Visit Intercept Pharmaceuticals'(ICPT) website on the liver disease known as NASH and you might come away thinking that your liver is about to kill you.
"HOW CLOSE ARE YOUR PATIENTS TO THE TIPPING POINT?" the website asks in all caps, with an illustration featuring boulders that spell the word "cirrhosis" bouncing off a cliff.
Getting doctors and patients to worry about NASH -- nonalcoholic Steatohepatitis -- is important for the pharmaceutical industry. Drug developers are all-in on the little-known, newly defined disease, which afflicts a large swath of the adult population in Western countries, but which few sufferers will notice over the course of their lifetimes.
Big and small drug companies are piling on. About 72 different drugs are in the pipeline to treat the disease, says Pasha Sarraf, an analyst with SVB Leerink, and many more are in the early stage. Companies like Novartis (NVS), Intercept Pharmaceuticals(ICPT) , Gilead Sciences(GILD) , Novo Nordisk(NVO) , Eli Lilly(LLY) , and Alnylam Pharmaceuticals(ALNY) are all contenders.
Investors, however, should view that pipeline with skepticism. Though analysts agree that Intercept will have significant sales if its drug hits the market first, as expected sometime next year, there is growing uncertainty around the long-term hopes for the field.
"NASH involves huge patient numbers and real unmet need, but until the diagnostic pathway improves and higher impact therapies enter the pipeline, I think it's going to be a tough business for pharma to build, " says Marc Elia, the founder of M28 Capital Management, an investment firm focusing on biotechnology that is launching early next year.
In lay terms, NASH describes a very, very fatty liver. In more advanced stages, patients experience scarring on their liver, known as fibrosis, which can lead to deadly conditions like liver cancer or decompensated cirrhosis.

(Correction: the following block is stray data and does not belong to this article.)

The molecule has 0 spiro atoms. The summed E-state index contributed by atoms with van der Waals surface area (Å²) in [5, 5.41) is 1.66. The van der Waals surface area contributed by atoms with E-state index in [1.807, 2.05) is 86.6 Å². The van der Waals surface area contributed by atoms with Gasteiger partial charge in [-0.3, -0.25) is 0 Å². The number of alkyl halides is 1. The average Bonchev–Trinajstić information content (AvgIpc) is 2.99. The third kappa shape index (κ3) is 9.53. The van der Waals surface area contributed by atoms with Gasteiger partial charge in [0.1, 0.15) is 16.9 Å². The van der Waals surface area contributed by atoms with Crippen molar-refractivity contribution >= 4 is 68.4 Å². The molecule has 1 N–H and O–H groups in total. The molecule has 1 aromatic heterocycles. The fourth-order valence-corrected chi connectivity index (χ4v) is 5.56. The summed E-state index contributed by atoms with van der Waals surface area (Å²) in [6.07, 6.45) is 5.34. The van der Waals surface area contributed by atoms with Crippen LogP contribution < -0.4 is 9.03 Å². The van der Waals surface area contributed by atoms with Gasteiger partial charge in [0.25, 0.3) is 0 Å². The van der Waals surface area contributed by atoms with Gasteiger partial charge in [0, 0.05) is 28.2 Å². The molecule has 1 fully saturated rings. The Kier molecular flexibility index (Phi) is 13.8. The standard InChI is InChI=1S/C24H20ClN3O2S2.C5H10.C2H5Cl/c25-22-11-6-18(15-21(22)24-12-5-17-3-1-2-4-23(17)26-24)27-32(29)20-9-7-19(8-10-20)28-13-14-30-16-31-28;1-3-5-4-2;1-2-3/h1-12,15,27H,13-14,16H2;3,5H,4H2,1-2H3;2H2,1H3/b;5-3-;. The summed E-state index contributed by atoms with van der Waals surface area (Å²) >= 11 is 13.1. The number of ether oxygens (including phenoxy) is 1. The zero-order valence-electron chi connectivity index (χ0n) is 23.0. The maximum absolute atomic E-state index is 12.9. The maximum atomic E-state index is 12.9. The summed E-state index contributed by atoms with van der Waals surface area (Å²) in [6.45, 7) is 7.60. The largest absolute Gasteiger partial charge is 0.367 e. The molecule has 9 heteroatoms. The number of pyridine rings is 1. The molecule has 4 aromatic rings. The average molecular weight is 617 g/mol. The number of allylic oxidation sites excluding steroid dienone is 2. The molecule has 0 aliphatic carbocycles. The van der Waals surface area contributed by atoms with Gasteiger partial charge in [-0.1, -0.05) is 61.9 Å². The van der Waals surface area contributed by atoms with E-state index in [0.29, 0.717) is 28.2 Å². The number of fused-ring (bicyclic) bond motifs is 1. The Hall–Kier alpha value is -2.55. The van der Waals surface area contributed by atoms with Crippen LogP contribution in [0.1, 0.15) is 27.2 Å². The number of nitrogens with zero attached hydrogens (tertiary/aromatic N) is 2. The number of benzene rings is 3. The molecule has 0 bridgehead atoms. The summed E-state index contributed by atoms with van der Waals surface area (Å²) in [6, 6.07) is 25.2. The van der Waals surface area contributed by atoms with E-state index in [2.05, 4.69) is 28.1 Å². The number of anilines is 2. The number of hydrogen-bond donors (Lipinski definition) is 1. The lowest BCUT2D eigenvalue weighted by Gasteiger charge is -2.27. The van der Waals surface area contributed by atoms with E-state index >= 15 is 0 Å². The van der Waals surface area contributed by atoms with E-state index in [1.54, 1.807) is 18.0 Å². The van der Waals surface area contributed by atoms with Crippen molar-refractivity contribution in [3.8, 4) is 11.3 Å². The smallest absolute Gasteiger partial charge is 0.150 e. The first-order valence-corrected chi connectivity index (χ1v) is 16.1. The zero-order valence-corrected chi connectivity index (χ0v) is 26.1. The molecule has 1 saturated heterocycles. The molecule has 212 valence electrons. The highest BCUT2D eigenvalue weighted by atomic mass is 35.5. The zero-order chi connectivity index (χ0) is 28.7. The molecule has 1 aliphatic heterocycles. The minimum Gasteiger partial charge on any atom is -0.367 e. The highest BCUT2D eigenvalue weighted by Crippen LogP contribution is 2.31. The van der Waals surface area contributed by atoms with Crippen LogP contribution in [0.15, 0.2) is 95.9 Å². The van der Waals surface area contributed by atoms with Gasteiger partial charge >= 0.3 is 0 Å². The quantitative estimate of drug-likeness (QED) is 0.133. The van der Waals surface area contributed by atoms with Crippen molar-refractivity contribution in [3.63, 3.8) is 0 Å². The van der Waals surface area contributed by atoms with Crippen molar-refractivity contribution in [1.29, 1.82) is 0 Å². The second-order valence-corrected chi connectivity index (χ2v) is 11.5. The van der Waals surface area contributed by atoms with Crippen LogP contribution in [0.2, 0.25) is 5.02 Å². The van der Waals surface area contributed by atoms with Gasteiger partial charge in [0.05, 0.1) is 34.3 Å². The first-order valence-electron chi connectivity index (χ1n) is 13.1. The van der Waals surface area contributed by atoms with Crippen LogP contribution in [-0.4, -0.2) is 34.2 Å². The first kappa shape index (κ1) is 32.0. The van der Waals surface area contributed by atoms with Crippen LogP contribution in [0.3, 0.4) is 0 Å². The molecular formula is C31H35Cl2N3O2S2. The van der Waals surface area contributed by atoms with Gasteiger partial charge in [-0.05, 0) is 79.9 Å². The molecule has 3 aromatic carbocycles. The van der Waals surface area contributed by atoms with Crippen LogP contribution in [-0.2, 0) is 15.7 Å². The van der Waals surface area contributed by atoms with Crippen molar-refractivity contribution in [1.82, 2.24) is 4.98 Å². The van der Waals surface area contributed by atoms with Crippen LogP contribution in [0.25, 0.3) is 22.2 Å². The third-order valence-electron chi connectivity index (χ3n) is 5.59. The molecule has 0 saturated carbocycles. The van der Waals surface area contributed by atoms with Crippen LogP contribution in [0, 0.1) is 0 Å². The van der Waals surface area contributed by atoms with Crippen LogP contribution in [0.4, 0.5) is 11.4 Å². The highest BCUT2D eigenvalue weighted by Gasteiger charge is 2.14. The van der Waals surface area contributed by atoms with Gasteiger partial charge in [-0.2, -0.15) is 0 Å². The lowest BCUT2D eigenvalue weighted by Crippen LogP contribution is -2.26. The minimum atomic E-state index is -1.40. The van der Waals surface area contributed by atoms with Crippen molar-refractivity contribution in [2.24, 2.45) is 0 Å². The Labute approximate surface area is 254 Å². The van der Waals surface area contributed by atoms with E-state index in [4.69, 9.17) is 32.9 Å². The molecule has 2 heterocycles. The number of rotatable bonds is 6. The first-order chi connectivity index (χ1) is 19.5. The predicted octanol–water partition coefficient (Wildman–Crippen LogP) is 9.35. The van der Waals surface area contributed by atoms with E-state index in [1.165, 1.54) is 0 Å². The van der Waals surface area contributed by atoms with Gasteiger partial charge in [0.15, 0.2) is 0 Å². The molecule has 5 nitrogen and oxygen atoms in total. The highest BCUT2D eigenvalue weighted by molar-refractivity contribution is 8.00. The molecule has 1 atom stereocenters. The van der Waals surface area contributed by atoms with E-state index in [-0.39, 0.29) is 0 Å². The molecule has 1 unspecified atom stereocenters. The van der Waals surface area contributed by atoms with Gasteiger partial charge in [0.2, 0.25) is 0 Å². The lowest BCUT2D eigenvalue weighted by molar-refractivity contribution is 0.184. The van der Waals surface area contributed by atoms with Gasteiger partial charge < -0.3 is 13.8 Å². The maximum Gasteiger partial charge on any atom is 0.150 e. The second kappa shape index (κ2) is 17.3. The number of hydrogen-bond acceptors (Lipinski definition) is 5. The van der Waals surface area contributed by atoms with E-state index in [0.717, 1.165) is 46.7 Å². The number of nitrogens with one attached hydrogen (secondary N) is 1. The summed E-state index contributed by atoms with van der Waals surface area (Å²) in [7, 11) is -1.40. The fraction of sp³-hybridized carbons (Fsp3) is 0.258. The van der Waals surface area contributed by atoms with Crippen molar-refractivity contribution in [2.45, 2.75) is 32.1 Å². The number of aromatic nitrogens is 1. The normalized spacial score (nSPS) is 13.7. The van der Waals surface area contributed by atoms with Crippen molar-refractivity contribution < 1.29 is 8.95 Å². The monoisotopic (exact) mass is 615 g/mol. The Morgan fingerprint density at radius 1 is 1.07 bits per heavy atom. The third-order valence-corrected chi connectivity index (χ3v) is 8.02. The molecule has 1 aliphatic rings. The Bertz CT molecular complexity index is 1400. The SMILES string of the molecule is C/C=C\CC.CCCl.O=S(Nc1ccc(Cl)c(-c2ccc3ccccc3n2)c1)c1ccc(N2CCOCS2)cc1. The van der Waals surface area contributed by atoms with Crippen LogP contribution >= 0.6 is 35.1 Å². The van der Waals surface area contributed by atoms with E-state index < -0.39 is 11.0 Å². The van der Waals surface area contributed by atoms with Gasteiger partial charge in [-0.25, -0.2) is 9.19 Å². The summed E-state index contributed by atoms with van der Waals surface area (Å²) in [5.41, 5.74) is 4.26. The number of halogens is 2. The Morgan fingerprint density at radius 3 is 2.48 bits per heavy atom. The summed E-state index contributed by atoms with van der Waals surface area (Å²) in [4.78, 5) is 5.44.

That sounds bad, and it can be. But even if you have a serious case of it, NASH likely won't be the thing that kills you. NASH does not seem to cause symptoms before its terminal phases, and in most patients, it can take years, and even decades, to pass through all the phases of the disease.
By that point, people suffering from NASH are more likely to die of a heart ailment. NASH patients often suffer from obesity and Type 2 diabetes. According to a simulation tool developed by researchers at Massachusetts General Hospital and Harvard Medical School, a 60-year-old male patient with the most significantly progressed form of NASH has only a 16% chance of dying from liver-related diseases within 10 years, and a 40% chance of dying from a heart condition.
And treatment poses challenges. Among other things, the only way to diagnose NASH currently is through a liver biopsy, an expensive and potentially dangerous procedure.
Still, physicians are eager for tools to treat the disease, particularly in its advanced stages, and companies are eager to fill the need.
"There is nothing available to treat the liver" in NASH patients, says Intercept CEO Mark Pruzanski. "We believe that there's an unequivocal unmet need for antifibrotic therapy in patients with advanced fibrosis."
Intercept's senior vice president for medical affairs, Gail Cawkwell, stands by the imagery on the company's " tipping point" website for health-care professionals. "Patients may be going along, walking on that edge of the cliff, but not know that they're there," she says. "Once you develop cirrhosis, there's a point where that cirrhosis is so advanced that there's little functional liver left, and...there's few options for the patient."
The rush for NASH treatments followed Gilead's success with Harvoni, a treatment for another liver ailment, hepatitis C. In 2015, Gilead sold $13.9 billion worth of Harvoni. As patients were cured, sales dropped, and Gilead is expected to sell $674 million worth of Harvoni this year.
Some of the push for NASH drugs comes from hepatologists worried about the growing impact of obesity, Sarraf of SVB Leerink says. But, he adds, there is also "an opportunistic force that's riding this."
At a time when much of drug development is focused on extraordinarily expensive drugs for extraordinarily rare diseases, NASH offers the benefit of affecting up to 6.5% of adults worldwide, according to one 2016 study that looked back at previous research.
And since NASH isn't caused by a virus like hepatitis C, it would likely need to be treated chronically over a lifetime.
Investor enthusiasm over NASH has cooled a bit, particularly after Gilead's lead entry in the NASH race, selonsertib, failed in two Phase 3 trials earlier this year. In December, Gilead announced that a Phase 2 study of combination therapies targeting NASH had also failed to reach its primary endpoint.